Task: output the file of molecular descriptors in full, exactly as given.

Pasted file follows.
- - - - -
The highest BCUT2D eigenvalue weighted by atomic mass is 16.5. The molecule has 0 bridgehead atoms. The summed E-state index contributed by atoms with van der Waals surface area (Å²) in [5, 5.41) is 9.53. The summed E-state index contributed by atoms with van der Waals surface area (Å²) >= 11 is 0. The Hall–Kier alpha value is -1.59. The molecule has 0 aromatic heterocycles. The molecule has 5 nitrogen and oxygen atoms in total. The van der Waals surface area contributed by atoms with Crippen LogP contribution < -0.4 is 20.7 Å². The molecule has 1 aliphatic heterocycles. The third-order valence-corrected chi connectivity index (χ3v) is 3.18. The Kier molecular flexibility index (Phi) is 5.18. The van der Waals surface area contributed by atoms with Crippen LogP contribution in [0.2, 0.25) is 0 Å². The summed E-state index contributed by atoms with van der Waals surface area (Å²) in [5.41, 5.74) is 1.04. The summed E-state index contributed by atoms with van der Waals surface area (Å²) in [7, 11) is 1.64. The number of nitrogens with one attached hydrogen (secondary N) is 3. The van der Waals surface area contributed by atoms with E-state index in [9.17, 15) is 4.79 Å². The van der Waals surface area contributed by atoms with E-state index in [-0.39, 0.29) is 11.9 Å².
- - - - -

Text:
The highest BCUT2D eigenvalue weighted by atomic mass is 16.5. The molecule has 0 bridgehead atoms. The summed E-state index contributed by atoms with van der Waals surface area (Å²) in [5, 5.41) is 9.53. The summed E-state index contributed by atoms with van der Waals surface area (Å²) >= 11 is 0. The Hall–Kier alpha value is -1.59. The molecule has 0 aromatic heterocycles. The molecule has 5 nitrogen and oxygen atoms in total. The van der Waals surface area contributed by atoms with Crippen LogP contribution < -0.4 is 20.7 Å². The molecule has 1 aliphatic heterocycles. The third-order valence-corrected chi connectivity index (χ3v) is 3.18. The Kier molecular flexibility index (Phi) is 5.18. The van der Waals surface area contributed by atoms with Crippen LogP contribution in [0.2, 0.25) is 0 Å². The summed E-state index contributed by atoms with van der Waals surface area (Å²) in [5.41, 5.74) is 1.04. The summed E-state index contributed by atoms with van der Waals surface area (Å²) in [7, 11) is 1.64. The number of nitrogens with one attached hydrogen (secondary N) is 3. The van der Waals surface area contributed by atoms with E-state index in [9.17, 15) is 4.79 Å². The van der Waals surface area contributed by atoms with E-state index in [-0.39, 0.29) is 11.9 Å².